Is animal testing worth it?

With the knowledge our society has, should we really still be testing cosmetic products on animals.


Photo by Nicole Socko

With little being done to regulate the industry worldwide, many cosmetic companies are still testing their (potentially harmful) products on innocent animals.

Does your new lipstick really look cute enough to justify the murder of an innocent animal? According to PETA, each year, more than 100 million animals—including mice, rats, frogs, dogs, cats, rabbits, hamsters, guinea pigs, monkeys, fish, and birds—are killed in U.S. laboratories for biology lessons, medical training, curiosity-driven experiments, and chemical, drug, food, and cosmetics testing.

Humans are not the only animal on this planet who deserve proper rights and protection. As Mohandas K. Gandhi once said, “The greatness of a nation and its moral progress can be judged by the way its animals are treated.” 

Europe, the world’s largest cosmetic market, Israel and India have already banned animal testing for cosmetics, and the sale or import of newly animal-tested beauty products. So, why can’t the United States do the same when it comes to cosmetic animal testing?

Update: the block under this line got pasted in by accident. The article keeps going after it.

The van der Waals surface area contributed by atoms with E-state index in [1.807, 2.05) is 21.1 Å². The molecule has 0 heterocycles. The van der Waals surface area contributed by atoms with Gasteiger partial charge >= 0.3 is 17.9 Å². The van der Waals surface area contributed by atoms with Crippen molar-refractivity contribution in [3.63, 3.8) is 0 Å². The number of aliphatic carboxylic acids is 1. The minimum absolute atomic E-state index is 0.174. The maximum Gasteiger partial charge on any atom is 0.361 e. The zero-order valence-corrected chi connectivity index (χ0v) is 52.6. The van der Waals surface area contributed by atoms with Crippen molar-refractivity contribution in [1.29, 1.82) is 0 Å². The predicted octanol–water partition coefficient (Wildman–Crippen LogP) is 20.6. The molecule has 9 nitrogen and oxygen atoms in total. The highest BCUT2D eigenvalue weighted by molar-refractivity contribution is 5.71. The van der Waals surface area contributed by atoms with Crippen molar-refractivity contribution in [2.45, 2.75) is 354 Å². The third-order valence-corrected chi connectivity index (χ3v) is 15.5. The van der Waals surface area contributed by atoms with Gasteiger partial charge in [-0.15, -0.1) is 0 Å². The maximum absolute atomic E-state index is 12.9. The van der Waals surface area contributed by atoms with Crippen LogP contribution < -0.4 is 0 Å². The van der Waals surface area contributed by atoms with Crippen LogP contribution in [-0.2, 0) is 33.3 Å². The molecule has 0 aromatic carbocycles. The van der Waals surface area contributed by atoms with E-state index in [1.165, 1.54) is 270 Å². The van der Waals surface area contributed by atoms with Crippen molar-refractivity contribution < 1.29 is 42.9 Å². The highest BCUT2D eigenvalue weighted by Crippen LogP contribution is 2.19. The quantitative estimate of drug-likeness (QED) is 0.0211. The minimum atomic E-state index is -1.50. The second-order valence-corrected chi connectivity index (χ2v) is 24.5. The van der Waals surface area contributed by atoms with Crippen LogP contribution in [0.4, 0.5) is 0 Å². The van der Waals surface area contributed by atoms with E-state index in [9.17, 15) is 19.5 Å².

Animals all around this nation are suffering, they are enduring harmful chemicals dripped down their throats and  skin to then being killed, all for a new shampoo or foundation. Is the pain these creatures go through really worth a simple product that’s only use is vanity driven? 

I’d hope most people’s answer to this question would be, of course not. Majority of shoppers aren’t even aware of what’s happening behind the scenes of these beauty companies, that’s why people need to discuss this more. 

All you need to do to help is support “Cruelty-Free Companies” and avoid ones that still use animal testing. It’s just unnecessary to be risking animals lives if what we are testing isn’t crucial for survival like medicine. 

Companies that are still using animal testing

  • Maybelline 
  • Victoria Secret
  • Benefit 
  • Avon
  • NARS
  • Chanel 
  • Mac

Cruelty Free Companies

  • E.L.F
  • Wet N Wild
  • Urban Decay
  • Tarte Cosmetics 
  • Lush
  • Covergirl 
  • Glossier 

According to the Humane Society, California prohibits the sale of animal-tested cosmetics effective January of 2020. Hopefully, the other states will follow California’s lead and pass legislation to end animal testing for cosmetics.